Shern specialises in theoretical and computational molecular dynamics for modelling of non-equilibrium systems and electrode-electrolyte interfaces.

Dr Shern Tee's research covers various methods for modelling complex, technologically-relevant systems at the molecular level using advanced molecular dynamics techniques, using the constant potential method and non-equilibrium dynamics. In the constant potential method, electrode atoms are given dynamically-varying charges, allowing electrodes to be charged or discharged in a computer simulation. This extends molecular dynamics to modelling complex electrophysical systems such as supercapacitors, capacitive desalinators and electrodes with nanoscale complexity. In non-equilibrium dynamics, we allow the fluids in our simulations to continuously flow, slide and shift, with potential applications ranging from nanofluidics to 3D-printing. Accurate non-equilibrium dynamics require careful accounting of the energy constantly entering and exiting a system so that simulations correspond accurately to real-world situations instead of computerized artifacts. Across all these applications, completing useful simulations demands accurate and efficient computer code, and Shern's research also covers developing and maintaining code for the open source software LAMMPS to enhance its capabilities.

​Dr Shern Tee completed his Bachelor in Philosophy (Physics) at the Australian National University, writing his Honors thesis on modeling optical-trapping containers using the fluctuation theorems. After a stint teaching physics in Malaysia, he went on to complete his PhD at the National University of Singapore on coarse-grained modeling of biomimetic track-walking molecular motors built from DNA. He then moved to Australia and began his current postdoctoral position at AIBN in 2018. Alongside his academic research, Shern is passionate about openness and collaboration in computational science, contributing to the annual Research Bazaar (ResBaz) Queensland as a Python instructor as well as the Turing Way and Research Software Engineering Australia-New Zealand online communities.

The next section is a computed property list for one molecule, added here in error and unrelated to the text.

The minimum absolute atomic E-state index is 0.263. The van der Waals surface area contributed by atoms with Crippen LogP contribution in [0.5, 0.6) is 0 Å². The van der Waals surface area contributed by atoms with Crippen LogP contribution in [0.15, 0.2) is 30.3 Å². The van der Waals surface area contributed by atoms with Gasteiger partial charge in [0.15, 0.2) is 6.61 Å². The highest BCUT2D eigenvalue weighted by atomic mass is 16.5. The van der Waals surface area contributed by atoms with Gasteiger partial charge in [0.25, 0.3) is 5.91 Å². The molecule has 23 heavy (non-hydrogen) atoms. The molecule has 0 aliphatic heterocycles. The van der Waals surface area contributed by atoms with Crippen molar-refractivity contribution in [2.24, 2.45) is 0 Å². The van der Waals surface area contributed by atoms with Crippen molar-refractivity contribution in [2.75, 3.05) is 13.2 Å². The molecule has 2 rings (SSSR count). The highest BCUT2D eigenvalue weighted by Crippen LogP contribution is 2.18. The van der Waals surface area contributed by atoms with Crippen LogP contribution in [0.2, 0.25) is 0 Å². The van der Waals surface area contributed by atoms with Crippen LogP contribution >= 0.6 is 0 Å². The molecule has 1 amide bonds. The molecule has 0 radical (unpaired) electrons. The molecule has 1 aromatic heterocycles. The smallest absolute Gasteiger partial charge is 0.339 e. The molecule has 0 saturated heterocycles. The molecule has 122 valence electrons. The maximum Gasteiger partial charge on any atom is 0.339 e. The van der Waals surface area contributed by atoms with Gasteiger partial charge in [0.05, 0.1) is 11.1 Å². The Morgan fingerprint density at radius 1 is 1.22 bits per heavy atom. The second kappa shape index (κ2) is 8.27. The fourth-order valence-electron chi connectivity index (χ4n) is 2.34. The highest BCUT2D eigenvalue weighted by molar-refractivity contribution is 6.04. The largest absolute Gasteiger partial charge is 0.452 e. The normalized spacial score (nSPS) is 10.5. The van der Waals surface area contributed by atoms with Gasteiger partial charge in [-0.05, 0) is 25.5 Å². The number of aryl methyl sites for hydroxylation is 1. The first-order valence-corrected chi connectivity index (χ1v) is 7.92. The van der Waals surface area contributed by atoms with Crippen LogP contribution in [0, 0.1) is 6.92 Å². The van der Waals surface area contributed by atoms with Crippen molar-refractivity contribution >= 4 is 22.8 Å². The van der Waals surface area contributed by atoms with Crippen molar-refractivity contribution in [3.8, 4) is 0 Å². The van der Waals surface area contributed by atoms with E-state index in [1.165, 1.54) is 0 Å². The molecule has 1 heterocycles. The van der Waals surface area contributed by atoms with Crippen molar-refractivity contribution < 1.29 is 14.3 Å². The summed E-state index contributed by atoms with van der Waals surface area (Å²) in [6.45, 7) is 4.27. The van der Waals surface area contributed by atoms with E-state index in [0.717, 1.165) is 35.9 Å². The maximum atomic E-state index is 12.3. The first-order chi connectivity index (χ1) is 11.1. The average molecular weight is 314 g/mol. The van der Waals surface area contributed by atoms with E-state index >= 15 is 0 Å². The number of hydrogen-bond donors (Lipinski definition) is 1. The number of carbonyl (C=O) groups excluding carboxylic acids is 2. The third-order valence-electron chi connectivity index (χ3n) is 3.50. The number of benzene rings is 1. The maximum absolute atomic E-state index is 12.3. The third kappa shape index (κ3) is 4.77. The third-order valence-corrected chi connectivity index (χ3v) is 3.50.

Collaborations

Dr ​Shern Tee actively collaborates with Prof. Robert Meißner at the Hamburg University of Technology on developing constant potential code for LAMMPS.

Funding

Dr ​Shern Tee has successfully applied for competitive computing resources grants with the Bernhardt Group, including the annual National Computational Merit Scheme and the Pawsey Centre for Extreme Scale Readiness program.

Key Publications

  1. ELECTRODE: An electrochemistry package for atomistic simulations, Ludwig JV Ahrens-Iwers, Mathijs Janssen, Shern R Tee, and Robert H Meißner, J. Chem. Phys. 157, 084801 (2022)
  2. Fully periodic, computationally efficient constant potential molecular dynamics simulations of ionic liquid supercapacitors, Shern R Tee and Debra J Searles, J. Chem. Phys. 156, 184101 (2022)
  3. Caveolin-1 and cavin1 act synergistically to generate a unique lipid environment in caveolae, Yong Zhou, Nicholas Ariotti, James Rae, Hong Liang, Vikas Tillu, Shern R Tee, Michele Bastiani, Adekunle T Bademosi, Brett M Collins, Frederic A Meunier, John F Hancock, Robert G Parton, J. Cell. Biol. 220 (3), e202005138 (2021)
  4. How Well Can DNA Rupture DNA? Shearing and Unzipping Forces inside DNA Nanostructures, Shern R Tee, Zhisong Wang, ACS Omega 3 (1), 292-301 (2018)
  5. Mechanosensing Potentials Gate Fuel Consumption in a Bipedal DNA Nanowalker, Shern R Tee, Xinpeng Hu, Iong Y Loh, Zhisong Wang, Physical Review Applied 9 (3), 034025 (2018)